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OCD And ADHD In Education Forum Set For Monday At Tech

An effort to better help education students understand Obsessive Compulsive Disorder the centerpiece of a free panel discussion set for the Tech Campus Monday night.

Kinsey Simone is an Instructor of Educational Research Methods at Tech. She said began doing research following her doctoral work on OCD and found some 86 percent of pre-service teachers on the Tech campus did not consider OCD to be a real disorder.

“I think that this event will just not only raise awareness so that we can stop negative stigmas and misperceptions in their tracks, but I’m hoping that it will also create a community in which people start feeling comfortable talking about these disorders and disclosing them instead of hiding or feeling ashamed of,” Simone said.

Simone said she was diagnosed with OCD as a child, but hid it until she reached graduate school. The seminar will also include Attention Deficit Hyperactivity Disorder, since the two disorders are often lumped together.

“We added ADHD because OCD and ADHD are so similar as far as executive functioning skills and outward presented symptoms,” Simone said. “But the reasoning behind them are wrong, are different. And so basically, many people get misdiagnosed with ADHD when they actually have OCD as children. And two thirds of people with OCD attempt suicide at some point in their life. And a lot of that may be because they were not diagnosed until an adult.”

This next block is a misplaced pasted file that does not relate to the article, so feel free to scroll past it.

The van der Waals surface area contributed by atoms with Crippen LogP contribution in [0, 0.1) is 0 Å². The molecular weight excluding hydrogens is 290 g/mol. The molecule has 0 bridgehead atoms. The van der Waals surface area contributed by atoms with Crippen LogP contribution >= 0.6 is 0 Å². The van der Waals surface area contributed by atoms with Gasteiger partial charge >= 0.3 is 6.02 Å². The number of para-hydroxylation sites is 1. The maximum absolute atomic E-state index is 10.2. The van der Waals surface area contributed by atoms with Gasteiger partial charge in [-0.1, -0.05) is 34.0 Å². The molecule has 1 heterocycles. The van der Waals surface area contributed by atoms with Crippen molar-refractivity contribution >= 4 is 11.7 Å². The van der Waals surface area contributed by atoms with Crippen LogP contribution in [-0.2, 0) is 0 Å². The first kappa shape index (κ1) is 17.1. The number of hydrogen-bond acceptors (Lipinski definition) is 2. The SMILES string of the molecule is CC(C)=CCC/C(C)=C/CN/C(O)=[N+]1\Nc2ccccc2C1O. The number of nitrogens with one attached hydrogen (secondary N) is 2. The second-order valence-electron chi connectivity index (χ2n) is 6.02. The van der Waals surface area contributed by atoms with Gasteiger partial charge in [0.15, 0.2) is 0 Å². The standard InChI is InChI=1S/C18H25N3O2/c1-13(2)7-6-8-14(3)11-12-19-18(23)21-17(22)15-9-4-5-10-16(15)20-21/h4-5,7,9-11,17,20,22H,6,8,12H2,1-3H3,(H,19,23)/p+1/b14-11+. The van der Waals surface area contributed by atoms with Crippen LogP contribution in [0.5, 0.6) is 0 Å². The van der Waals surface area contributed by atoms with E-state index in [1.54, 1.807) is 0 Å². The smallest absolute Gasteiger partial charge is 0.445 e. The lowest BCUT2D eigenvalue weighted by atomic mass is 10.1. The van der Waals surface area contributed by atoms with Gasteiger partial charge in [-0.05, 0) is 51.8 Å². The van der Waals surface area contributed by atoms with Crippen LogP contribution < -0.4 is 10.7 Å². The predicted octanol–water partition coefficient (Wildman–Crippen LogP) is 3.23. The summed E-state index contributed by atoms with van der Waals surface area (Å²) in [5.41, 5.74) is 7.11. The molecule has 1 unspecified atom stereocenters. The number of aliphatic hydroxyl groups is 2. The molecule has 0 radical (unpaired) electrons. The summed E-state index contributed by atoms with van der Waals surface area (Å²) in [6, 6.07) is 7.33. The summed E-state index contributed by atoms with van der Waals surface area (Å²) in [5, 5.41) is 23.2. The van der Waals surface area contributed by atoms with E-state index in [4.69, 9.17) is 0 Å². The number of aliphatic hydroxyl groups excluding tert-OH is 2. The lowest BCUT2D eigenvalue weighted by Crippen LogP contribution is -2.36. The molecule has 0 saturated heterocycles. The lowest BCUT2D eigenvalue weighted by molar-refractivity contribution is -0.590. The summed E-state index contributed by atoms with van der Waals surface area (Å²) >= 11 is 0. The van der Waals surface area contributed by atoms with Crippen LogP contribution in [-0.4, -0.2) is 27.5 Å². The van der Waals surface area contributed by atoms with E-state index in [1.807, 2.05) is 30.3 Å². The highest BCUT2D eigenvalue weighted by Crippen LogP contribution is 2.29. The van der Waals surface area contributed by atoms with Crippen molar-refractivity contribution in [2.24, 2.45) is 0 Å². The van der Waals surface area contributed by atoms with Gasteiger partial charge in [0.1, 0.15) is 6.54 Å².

Kinsey said accurate information on OCD is available through the International OCD Foundation as well as the Anxiety and Depression Association of America. Kinsey said information on social media is too often wrong.

“When we have misperceptions, you know, especially with OCD, it’s used to trivialize the disorder,” Kinsei said. “#OCD is posted with as a caption to a picture of an organized closet. And what that does is trivialize my disorder and the challenges I’ve been through. And the same for others with OCD. And when we look up and rely on social media for our understanding of these disorders, they are just adding to those misperceptions, and we’re not getting reliable information.”

Kinsey said the forum can hopefully present information so that those why may be adults dealing with the issues, can understand more about what it is all about. That can often, Kinsey said, provide comfort.

“What it is actually like inside the mind of someone with these disorders, through the lived experiences that are shared, we will gain awareness,” Kinsey said. “Which will ultimately lead us to the ability to communicate this awareness with others. Research has shown that through having educated, informative conversations with others about things like OCD and ADHD, we can thoughtfully work to reverse those negative misperceptions and to increase education.”

The event, titled “Mad Topics: Obsessive Compulsive Disorder (OCD) & (ADHD) in Education” begins at 6pm Monday night.

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